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Beef with Broccoli, Red Pepper and Scallion Stir-Fry made with Corine’s Cuisine Sauce #28

A great stir-fry is a gift to weeknight cooks. After the initial chopping and slicing, few things cook faster or give more satisfying results.  Since this is a Chinese technique, it’s ideal for dishes like Beef with Broccoli, that Chinese takeout standby.  To the original recipe I added Red Pepper and Scallions for taste and color. Ordinarily, Beef with Broccoli relies on Oyster Sauce for its flavor. A concentrated dark brown sauce with a slightly sweet and smoky flavor, Oyster Sauce is in fact made from dried oysters.  Oyster Sauce originated in southern China where it is used as a seasoning for simply cooked vegetables and meat.  But to make today’s dish, I didn’t use Oyster Sauce.  I relied on a brand new “Tangy-Hot Asian Barbecue Sauce” from Corine’s Cuisine.  It was such a success I wanted to pass it on to you.

Corine’s Cuisine is an on-line shop (www.corinescuisine.com) that’s just opened.  Corine is Corine Parish, who with her husband, Ray Parish, is a passionate cook with a particular passion for exploring culinary cultures the world over.  That’s obvious when you look at her line of hot sauces. At the moment, they number just four and to keep things simple they’re numbered too.  #3 is a Spicy Hot Pepper Sauce with Jamaican roots.  # 10 is a Scotch Bonnet Hot Pepper Sauce. #23 is “A Classic Caribbean Fiery Hot Sauce”. And then we come to # 28, a tangy hot Asian BBQ sauce and the basis for today’s recipe for Beef with Broccoli.  You can order all of these on-line and in just days you will greet the arrival of a beautifully put together package that will inspire all kinds of great dishes.  And if you’re in need of inspiration, visit  www.corinescuisine.comwebsite where new recipes are being added all the time.  You may even find this one.

Stir Frying is called ‘chão’ in Chinese. It’s basically sautéing food in very hot oil and it’s used all over China.  The technique goes far back in Chinese history but its use became widespread much more recently.  That’s when affluent families could afford cooking oil and as more people did, stir-frying took off.  The term ‘stir-frying’ was only introduced in this country in 1945. Its popularity only grew from there.  Because it combines vegetables, lean meats and fish, with their moderate fat contents, and sauces, which are not overly rich, stir-frying is seen as a healthier way to cook.  A word about woks: The bowl-like shape of the walk is ideal for the technique described here. But the truth is you can create a perfectly good stir-fry in any large sauté pan. It doesn’t even have to be non-stick just as long as you follow the rules.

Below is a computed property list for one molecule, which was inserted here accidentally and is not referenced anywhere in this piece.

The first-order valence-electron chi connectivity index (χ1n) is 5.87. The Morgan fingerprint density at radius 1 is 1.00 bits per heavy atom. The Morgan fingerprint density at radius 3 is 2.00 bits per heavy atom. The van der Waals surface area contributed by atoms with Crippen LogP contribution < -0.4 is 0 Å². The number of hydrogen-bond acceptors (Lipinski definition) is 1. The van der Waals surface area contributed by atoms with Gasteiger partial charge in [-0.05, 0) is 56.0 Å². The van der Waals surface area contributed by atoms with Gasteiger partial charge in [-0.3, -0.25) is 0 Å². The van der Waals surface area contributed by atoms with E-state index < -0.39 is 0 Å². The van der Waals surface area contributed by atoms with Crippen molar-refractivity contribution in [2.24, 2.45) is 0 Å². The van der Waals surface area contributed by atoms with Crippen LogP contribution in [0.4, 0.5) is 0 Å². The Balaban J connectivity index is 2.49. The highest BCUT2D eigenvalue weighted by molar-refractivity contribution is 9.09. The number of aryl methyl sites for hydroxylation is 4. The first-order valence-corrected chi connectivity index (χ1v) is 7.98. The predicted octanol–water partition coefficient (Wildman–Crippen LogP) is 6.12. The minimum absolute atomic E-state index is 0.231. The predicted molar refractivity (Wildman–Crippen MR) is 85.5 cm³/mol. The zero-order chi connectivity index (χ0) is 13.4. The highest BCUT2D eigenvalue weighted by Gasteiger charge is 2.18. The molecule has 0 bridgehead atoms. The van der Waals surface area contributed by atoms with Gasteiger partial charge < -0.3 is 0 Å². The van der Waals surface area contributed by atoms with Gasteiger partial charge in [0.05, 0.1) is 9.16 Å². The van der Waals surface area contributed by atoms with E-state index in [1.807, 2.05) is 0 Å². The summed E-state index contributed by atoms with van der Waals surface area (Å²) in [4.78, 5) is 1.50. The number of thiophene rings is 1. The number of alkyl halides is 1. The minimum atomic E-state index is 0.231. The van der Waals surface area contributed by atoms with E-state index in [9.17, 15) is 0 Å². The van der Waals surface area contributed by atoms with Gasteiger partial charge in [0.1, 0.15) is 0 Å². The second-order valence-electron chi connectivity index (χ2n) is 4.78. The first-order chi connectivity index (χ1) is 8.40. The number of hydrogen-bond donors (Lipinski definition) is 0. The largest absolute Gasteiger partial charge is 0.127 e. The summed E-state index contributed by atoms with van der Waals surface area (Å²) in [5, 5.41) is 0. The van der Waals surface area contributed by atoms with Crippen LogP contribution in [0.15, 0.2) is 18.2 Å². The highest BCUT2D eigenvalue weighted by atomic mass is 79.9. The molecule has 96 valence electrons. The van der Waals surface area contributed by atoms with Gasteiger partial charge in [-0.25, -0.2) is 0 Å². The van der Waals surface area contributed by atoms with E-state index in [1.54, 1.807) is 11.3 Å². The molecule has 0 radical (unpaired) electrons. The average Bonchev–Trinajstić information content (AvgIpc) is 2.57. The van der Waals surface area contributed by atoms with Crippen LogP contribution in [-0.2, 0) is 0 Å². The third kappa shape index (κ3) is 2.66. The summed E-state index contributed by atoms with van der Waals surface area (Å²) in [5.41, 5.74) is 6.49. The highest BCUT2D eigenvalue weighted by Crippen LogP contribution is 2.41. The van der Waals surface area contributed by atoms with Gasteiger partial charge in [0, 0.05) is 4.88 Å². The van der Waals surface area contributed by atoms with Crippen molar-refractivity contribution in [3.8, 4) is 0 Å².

The technique for all stir-fries is always the same.  First the pan is heated to a high temperature.  A small amount of oil is added down the side followed by dry seasonings like ginger, garlic, scallions or shallots.  The seasonings are tossed with a spatula until they are fragrant, then the longest cooking item, in this case beef, is added. In this case the meat is removed from the pan before the vegetables are cooked in it.  When the latter are done, the meat is added back into the pan and then the sauce is added.  In our case, that sauce was Corine’s Cuisine #28.  This sauce contains myriad ingredients including such Asian standbys as Soy Sauce, Mirin and Fish sauce. To these are added the spice of Scotch Bonnet Peppers, Lime Juice, Scallions and Cilantro and for sweetness brown sugar and rice wine.  It is a delicious way to add much more flavor to Beef with Broccoli than you’ll find at any Chinese restaurant.  This would undoubtedly be wonderful served over steamed rice to catch all the sauce.  However, we’re still eating ours the low carb way, without the rice.  Here’s the recipe.



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